Before the tour I made sure all my equipment was in order; I replaced batteries, bought new cables, and sprayed the various volume and tone controls with switch cleaner … clearly a big mistake. Now when I turn the volume control on the Charvel it’s quite noisy, and I’m hoping it isn’t going to get much worse.
After tonight’s show I decided I’d be better off going to my room and taking it easy. All was well until around 2 a.m. when I was woken by the person in the room above. First it was footsteps, and then the TV. The music from the television was loud enough to stop me from falling back to sleep. I was not happy.
I got out of my bed, picked up one of my slippers and flung it at the ceiling, certain either that I hadn’t thrown it strongly enough or that I should have used a heavier object. The sound, however, took an almost instant drop in volume. ‘Great’, I thought, I can now get some sleep.
The following morning I was telling Deborah (Pete’s partner) about this person above me, and she said, “that’s funny, at breakfast this morning Liam was saying that he heard an almighty ‘bang’ at 2 a.m. - It was so loud he didn’t know whether it was coming from the floor or the ceiling”.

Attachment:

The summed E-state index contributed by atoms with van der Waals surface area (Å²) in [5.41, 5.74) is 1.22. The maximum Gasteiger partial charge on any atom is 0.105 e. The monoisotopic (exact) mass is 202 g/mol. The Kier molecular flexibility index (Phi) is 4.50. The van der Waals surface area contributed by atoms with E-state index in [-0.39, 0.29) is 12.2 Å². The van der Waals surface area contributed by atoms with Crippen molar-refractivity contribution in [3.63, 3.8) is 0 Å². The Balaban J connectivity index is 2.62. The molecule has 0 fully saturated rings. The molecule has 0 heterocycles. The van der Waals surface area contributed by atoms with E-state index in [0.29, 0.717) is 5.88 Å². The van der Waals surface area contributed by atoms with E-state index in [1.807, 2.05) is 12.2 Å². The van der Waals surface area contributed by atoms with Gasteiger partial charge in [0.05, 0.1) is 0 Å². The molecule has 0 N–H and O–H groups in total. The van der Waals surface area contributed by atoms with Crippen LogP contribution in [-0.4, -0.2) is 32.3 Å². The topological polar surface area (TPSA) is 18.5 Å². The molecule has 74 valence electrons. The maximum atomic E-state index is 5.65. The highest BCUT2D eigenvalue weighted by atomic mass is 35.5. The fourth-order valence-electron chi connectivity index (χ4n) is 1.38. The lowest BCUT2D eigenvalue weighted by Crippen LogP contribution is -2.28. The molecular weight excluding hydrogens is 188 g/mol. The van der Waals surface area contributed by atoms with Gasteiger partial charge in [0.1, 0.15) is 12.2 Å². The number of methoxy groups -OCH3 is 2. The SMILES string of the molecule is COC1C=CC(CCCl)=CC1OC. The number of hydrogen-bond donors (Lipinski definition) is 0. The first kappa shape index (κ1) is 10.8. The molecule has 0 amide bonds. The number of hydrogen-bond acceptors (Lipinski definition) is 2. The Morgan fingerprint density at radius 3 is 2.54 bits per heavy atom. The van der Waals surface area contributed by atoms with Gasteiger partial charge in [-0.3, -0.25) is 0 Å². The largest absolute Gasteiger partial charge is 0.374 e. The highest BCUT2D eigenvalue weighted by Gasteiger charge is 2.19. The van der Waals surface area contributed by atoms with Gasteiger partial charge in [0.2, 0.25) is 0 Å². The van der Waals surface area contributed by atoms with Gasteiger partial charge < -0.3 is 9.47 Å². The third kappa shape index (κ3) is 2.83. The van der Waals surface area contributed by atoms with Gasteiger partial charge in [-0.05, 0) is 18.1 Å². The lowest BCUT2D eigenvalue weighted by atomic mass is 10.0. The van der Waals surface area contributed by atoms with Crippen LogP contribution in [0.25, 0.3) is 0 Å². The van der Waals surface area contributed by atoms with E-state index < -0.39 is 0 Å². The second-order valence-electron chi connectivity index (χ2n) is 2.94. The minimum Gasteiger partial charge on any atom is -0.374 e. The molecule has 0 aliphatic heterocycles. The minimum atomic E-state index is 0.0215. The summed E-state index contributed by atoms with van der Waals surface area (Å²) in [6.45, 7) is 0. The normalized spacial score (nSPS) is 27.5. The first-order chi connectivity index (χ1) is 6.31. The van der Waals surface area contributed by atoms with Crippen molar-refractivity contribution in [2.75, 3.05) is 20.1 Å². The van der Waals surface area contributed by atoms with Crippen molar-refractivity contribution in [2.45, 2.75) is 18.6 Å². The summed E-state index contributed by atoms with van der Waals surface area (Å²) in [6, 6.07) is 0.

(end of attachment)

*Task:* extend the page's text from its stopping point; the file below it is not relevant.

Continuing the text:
I talked to Liam about this later, he said he almost had a heart attack.
Night 16. Saturday 2nd May. Theatr Hafren, Newtown, Wales.
I’m very fond of this part of the world; we’re not all that far from Machynlleth, a town that Carol and I used to visit with regularity. We would stay in an old railway building (possibly once a signal box) which sat by the side of the river Dulas at Evans Bridge just four miles from Machynlleth. The house was made of the characteristic grey slate found in abundance in that region. The river, in fact, appeared not just to run along it’s side, but also partially underneath the house; consequently there was an ever present, perpetual, and somewhat hypnotic sound of rushing water. Much of the time, with one’s attention focused elsewhere, it became virtually subliminal; a background music of nature’s making. The building, set below the road, and sheltered by steep riverbank and trees, saw limited sunlight - mostly whatever came from directly above, and even then, the windows - quite small and situated only on it’s river side never allowed quite enough daylight to pass through so as to completely lift the darkness within. And yet, quite contrary to how one might suppose, this bleak and somewhat damp atmosphere was pleasant, comfortable, reassuring. I guess that’s why we kept going back.